IDEAS home Printed from https://ideas.repec.org/
MyIDEAS: Login to save this paper

Institutional Determinants of Labor Reallocation in Transition

  • Tito Boeri
  • Katherine Terrell

Studying the transition means analyzing the interactions between institutions and structural change, a process we still know very little about. In this paper we show that the transition process has been very different in the countries of the Former Soviet Union (FSU) and those of Central and Eastern Europe (CEE) in terms of reallocation of labor from the old to the new sector, the extent of real wage decline and responsiveness of employment to output changes. We sift through the theoretical and empirical literature to find an explanation for these diverging adjustment trajectories and conclude that the difference can be explained in part by different policy models. The CEE countries adopted social policies that upheld wages at the bottom of the distribution and hence forced the unproductive old sector to restructure or collapse. The FSU countries allowed wages to free fall and hence did not force the hand of the old sector. Why these two models were adopted is the subject for political-economy research, however we speculate that it has to do with the relative appeal of joining the EU.

If you experience problems downloading a file, check if you have the proper application to view it first. In case of further problems read the IDEAS help page. Note that these files are not on the IDEAS site. Please be patient as the files may be large.

File URL: http://www.wdi.umich.edu/files/Publications/WorkingPapers/wp384.pdf
Download Restriction: no

Paper provided by William Davidson Institute at the University of Michigan in its series William Davidson Institute Working Papers Series with number 384.

as
in new window

Length: pages
Date of creation: 01 Jun 2001
Date of revision:
Handle: RePEc:wdi:papers:2001-384
Contact details of provider: Postal:
724 E. University Ave, Wyly Hall 1st Flr, Ann Arbor MI 48109

Phone: 734 763-5020
Fax: 734 763-5850
Web page: http://www.wdi.umich.edu
Email:


More information through EDIRC

References listed on IDEAS
Please report citation or reference errors to , or , if you are the registered author of the cited work, log in to your RePEc Author Service profile, click on "citations" and make appropriate adjustments.:

as in new window
  1. Sorm, Vit & Terrell, Katherine, 2000. "Sectoral Restructuring and Labor Mobility: A Comparative Look at the Czech Republic," Journal of Comparative Economics, Elsevier, vol. 28(3), pages 431-455, September.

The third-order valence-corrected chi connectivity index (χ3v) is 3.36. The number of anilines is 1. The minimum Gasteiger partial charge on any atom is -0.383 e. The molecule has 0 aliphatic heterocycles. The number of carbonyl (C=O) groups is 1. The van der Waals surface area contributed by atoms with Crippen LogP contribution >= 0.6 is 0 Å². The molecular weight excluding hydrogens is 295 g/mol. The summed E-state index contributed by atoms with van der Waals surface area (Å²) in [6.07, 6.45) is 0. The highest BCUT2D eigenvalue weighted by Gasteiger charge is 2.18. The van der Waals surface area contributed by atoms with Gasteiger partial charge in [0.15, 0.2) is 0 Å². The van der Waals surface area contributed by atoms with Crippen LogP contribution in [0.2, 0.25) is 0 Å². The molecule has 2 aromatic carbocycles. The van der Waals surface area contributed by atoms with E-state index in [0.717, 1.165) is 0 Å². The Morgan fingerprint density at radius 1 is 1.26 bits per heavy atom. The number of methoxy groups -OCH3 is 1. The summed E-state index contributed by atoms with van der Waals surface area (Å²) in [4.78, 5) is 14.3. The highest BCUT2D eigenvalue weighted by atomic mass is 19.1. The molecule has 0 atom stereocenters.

2. Münich, Daniel & Svejnar, Jan & Terrell, Katherine, 2000. "Returns to Human Capital under the Communist Wage Grid and During the Transition to a Market Economy," IZA Discussion Papers 122, Institute for the Study of Labor (IZA).
  3. Richard Layard & Ansgar Richter, 1995. "How Much Unemployment is Needed for Restructuring?: The Russian Experience," CEP Discussion Papers dp0238, Centre for Economic Performance, LSE.
  4. Tito Boeri & Christopher Flinn, 1997. "Returns to Mobility in the transition to a Market Economy," William Davidson Institute Working Papers Series 108, William Davidson Institute at the University of Michigan.
  5. L Bellmann & S Estrin & H Lehmann & Jonathan Wadsworth, 1992. "The Eastern German Labour Market in Transition: Gross Flow Estimates from Panel Data," CEP Discussion Papers dp0102, Centre for Economic Performance, LSE.
  6. Earle, John S. & Sakova, Zuzana, 2000. "Business start-ups or disguised unemployment? Evidence on the character of self-employment from transition economies," Labour Economics, Elsevier, vol. 7(5), pages 575-601, September.
  7. Krueger, Alan B. & Pischke, Jörn-Steffen, 1992. "A comparative analysis of East and West German labor markets before and after unification," ZEW Discussion Papers 92-11, ZEW - Zentrum für Europäische Wirtschaftsforschung / Center for European Economic Research.
  8. Jochen Kluve & Hartmut Lehmann & Christopher Schmidt, 1998. "Active Labor Market Policies in Poland: Human Capital Enhancement, Stigmatization or Benefit Churning?," William Davidson Institute Working Papers Series 215, William Davidson Institute at the University of Michigan.
  9. Micael Castanheira De Moura & Gérard Roland, 2000. "The optimal speed of transition: a general equilibrium analysis," ULB Institutional Repository 2013/10011, ULB -- Universite Libre de Bruxelles.
  10. Garner, Thesia I & Terrell, Katherine, 1998. "A Gini Decomposition Analysis of Inequality in the Czech and Slovak Republics during the Transition," CEPR Discussion Papers 1897, C.E.P.R. Discussion Papers.